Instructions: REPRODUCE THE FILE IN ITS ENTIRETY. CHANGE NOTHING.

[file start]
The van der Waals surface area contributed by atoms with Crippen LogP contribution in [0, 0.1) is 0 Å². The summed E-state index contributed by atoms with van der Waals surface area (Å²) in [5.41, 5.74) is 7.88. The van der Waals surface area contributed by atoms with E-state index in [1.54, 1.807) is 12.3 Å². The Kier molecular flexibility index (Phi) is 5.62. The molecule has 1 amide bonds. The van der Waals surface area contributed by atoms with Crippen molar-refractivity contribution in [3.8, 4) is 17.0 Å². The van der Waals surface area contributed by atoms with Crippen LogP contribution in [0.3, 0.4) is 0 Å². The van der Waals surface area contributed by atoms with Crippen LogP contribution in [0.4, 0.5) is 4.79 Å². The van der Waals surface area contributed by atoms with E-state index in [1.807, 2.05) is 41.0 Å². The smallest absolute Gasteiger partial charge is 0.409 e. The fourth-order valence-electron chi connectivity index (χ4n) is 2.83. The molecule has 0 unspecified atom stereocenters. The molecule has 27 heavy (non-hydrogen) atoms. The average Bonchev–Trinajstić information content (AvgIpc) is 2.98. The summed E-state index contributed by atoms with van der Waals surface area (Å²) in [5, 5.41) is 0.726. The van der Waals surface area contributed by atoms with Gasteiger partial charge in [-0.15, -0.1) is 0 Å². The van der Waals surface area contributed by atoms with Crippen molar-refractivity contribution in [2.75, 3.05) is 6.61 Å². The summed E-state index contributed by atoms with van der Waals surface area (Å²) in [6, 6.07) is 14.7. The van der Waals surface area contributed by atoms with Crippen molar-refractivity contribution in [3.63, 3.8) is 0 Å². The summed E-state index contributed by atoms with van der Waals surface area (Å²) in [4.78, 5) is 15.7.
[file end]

The van der Waals surface area contributed by atoms with Crippen LogP contribution in [0, 0.1) is 0 Å². The summed E-state index contributed by atoms with van der Waals surface area (Å²) in [5.41, 5.74) is 7.88. The van der Waals surface area contributed by atoms with E-state index in [1.54, 1.807) is 12.3 Å². The Kier molecular flexibility index (Phi) is 5.62. The molecule has 1 amide bonds. The van der Waals surface area contributed by atoms with Crippen molar-refractivity contribution in [3.8, 4) is 17.0 Å². The van der Waals surface area contributed by atoms with Crippen LogP contribution in [0.3, 0.4) is 0 Å². The van der Waals surface area contributed by atoms with Crippen LogP contribution in [0.4, 0.5) is 4.79 Å². The van der Waals surface area contributed by atoms with E-state index in [1.807, 2.05) is 41.0 Å². The smallest absolute Gasteiger partial charge is 0.409 e. The fourth-order valence-electron chi connectivity index (χ4n) is 2.83. The molecule has 0 unspecified atom stereocenters. The molecule has 27 heavy (non-hydrogen) atoms. The average Bonchev–Trinajstić information content (AvgIpc) is 2.98. The summed E-state index contributed by atoms with van der Waals surface area (Å²) in [5, 5.41) is 0.726. The van der Waals surface area contributed by atoms with Gasteiger partial charge in [-0.15, -0.1) is 0 Å². The van der Waals surface area contributed by atoms with Crippen molar-refractivity contribution in [2.75, 3.05) is 6.61 Å². The summed E-state index contributed by atoms with van der Waals surface area (Å²) in [6, 6.07) is 14.7. The van der Waals surface area contributed by atoms with Crippen molar-refractivity contribution in [3.63, 3.8) is 0 Å². The summed E-state index contributed by atoms with van der Waals surface area (Å²) in [4.78, 5) is 15.7.